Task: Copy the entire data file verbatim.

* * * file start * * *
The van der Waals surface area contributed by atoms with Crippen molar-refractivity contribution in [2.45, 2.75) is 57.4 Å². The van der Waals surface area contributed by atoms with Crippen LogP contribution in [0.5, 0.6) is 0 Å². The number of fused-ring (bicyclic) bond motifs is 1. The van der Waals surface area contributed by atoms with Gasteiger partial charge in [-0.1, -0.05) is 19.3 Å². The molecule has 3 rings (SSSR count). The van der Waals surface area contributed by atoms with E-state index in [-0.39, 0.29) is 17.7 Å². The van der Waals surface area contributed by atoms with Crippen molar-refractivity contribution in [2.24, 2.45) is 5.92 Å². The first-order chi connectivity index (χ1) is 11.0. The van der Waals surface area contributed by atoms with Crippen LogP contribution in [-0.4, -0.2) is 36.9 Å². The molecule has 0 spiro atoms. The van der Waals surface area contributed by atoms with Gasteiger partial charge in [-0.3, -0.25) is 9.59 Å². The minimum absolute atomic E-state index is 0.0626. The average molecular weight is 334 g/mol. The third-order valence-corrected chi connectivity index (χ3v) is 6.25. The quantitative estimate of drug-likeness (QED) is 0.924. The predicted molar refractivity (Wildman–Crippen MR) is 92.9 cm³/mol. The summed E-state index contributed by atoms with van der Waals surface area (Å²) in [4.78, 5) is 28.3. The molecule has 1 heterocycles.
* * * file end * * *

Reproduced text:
The van der Waals surface area contributed by atoms with Crippen molar-refractivity contribution in [2.45, 2.75) is 57.4 Å². The van der Waals surface area contributed by atoms with Crippen LogP contribution in [0.5, 0.6) is 0 Å². The number of fused-ring (bicyclic) bond motifs is 1. The van der Waals surface area contributed by atoms with Gasteiger partial charge in [-0.1, -0.05) is 19.3 Å². The molecule has 3 rings (SSSR count). The van der Waals surface area contributed by atoms with E-state index in [-0.39, 0.29) is 17.7 Å². The van der Waals surface area contributed by atoms with Crippen molar-refractivity contribution in [2.24, 2.45) is 5.92 Å². The first-order chi connectivity index (χ1) is 11.0. The van der Waals surface area contributed by atoms with Crippen LogP contribution in [-0.4, -0.2) is 36.9 Å². The molecule has 0 spiro atoms. The van der Waals surface area contributed by atoms with Gasteiger partial charge in [-0.3, -0.25) is 9.59 Å². The minimum absolute atomic E-state index is 0.0626. The average molecular weight is 334 g/mol. The third-order valence-corrected chi connectivity index (χ3v) is 6.25. The quantitative estimate of drug-likeness (QED) is 0.924. The predicted molar refractivity (Wildman–Crippen MR) is 92.9 cm³/mol. The summed E-state index contributed by atoms with van der Waals surface area (Å²) in [4.78, 5) is 28.3. The molecule has 1 heterocycles.